On USAjobs, I have begun to limit myself to only those jobs that I clearly meet all the qualifications. However, on private sector applications I am getting the sense that there is more wiggle room. Robert and Peter make interesting points and I think it’s possible that showing the drive to reach and learn might be rewarded in some positions and some sectors.
Also…and I don’t know what this is based on…but in Lean In Sandberg did raise the notion that men are more likely than women to apply and pursue positions that are a “reach” as far as qualifications are concerned. If this is something we can choose, why shouldn’t we all reach for a fulfilling and demanding position? Why shouldn’t hiring managers consider that motivated and driven individuals who are currently underutilized might make better candidates even if they can’t write that on a resume?
Apply for the job and let the agency staffers as to whether you are qualified or not qualified. If staffers find you not qualified, ask them to re-look your application. If you do not ask you are not going to get the job.
For folks who have received job offers and/or jobs despite not meeting all of the qualifications, do you have any advice for how to address that in the application documents?
That is a really good question Ami! When we do our State application class this is one of the things we talk about, and that class is around 2 hours long. If anyone is interested in it, friend me and message me your email address and I will email you what we use in the class.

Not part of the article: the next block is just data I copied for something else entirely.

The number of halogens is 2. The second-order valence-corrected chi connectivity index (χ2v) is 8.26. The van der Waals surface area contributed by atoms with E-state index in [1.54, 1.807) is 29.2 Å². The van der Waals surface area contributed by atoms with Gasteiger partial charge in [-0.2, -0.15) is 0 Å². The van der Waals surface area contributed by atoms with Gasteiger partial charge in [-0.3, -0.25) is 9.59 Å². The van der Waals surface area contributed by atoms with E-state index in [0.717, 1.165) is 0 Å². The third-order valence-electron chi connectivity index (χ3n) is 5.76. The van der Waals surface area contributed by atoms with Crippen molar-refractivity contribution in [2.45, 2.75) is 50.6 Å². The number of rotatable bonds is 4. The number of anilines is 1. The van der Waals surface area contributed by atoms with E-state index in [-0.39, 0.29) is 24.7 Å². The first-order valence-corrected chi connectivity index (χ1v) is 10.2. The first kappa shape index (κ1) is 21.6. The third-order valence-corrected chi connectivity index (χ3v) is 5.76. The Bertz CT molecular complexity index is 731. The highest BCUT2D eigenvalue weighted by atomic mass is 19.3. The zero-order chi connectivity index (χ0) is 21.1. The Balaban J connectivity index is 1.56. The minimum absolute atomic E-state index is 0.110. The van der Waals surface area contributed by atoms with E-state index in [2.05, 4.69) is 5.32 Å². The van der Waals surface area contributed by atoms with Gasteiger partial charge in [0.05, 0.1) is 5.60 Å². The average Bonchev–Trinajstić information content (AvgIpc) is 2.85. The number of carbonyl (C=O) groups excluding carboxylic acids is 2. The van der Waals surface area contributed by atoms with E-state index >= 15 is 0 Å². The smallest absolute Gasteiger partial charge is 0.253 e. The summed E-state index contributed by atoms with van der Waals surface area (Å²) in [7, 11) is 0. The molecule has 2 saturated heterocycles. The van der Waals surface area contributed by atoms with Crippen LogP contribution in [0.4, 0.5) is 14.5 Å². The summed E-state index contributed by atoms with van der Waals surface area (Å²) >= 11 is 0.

Basically, your government application materials should tell the employer what you did, how you did it, and who you did it with (or for). It’s a conversation about you and what you have done at your previous employers.
This way, when the employer says your must know Excel for example, you can show them what you can do with it and they can see how it relates to what their department needs.
Thanks everyone for the great conversation and the sharing of additional tips. One of the perspectives that this post comes from is that each recruiter/hiring manager is different. Many have shared with us that when they see an applicant applying for jobs that they are not qualified for they tend to not see their resume when they are actually truly qualified for the job. Some job seekers tend to spam application systems or apply for everything and anything hoping something will stick.
I agree Kathleen! I have worked with many Claimants who are throwing applications at any job that comes open, just hoping something will stick, and we are all aware that very rarely (if ever) works.
The problem with many of the jobs—especially for Gen Y applicants—is that we are stuck in that perpetual Catch-22. We can’t get the job because we do not have enough experience, but we cannot get the experience until we get the job, but we cannot get the job because… you see my point.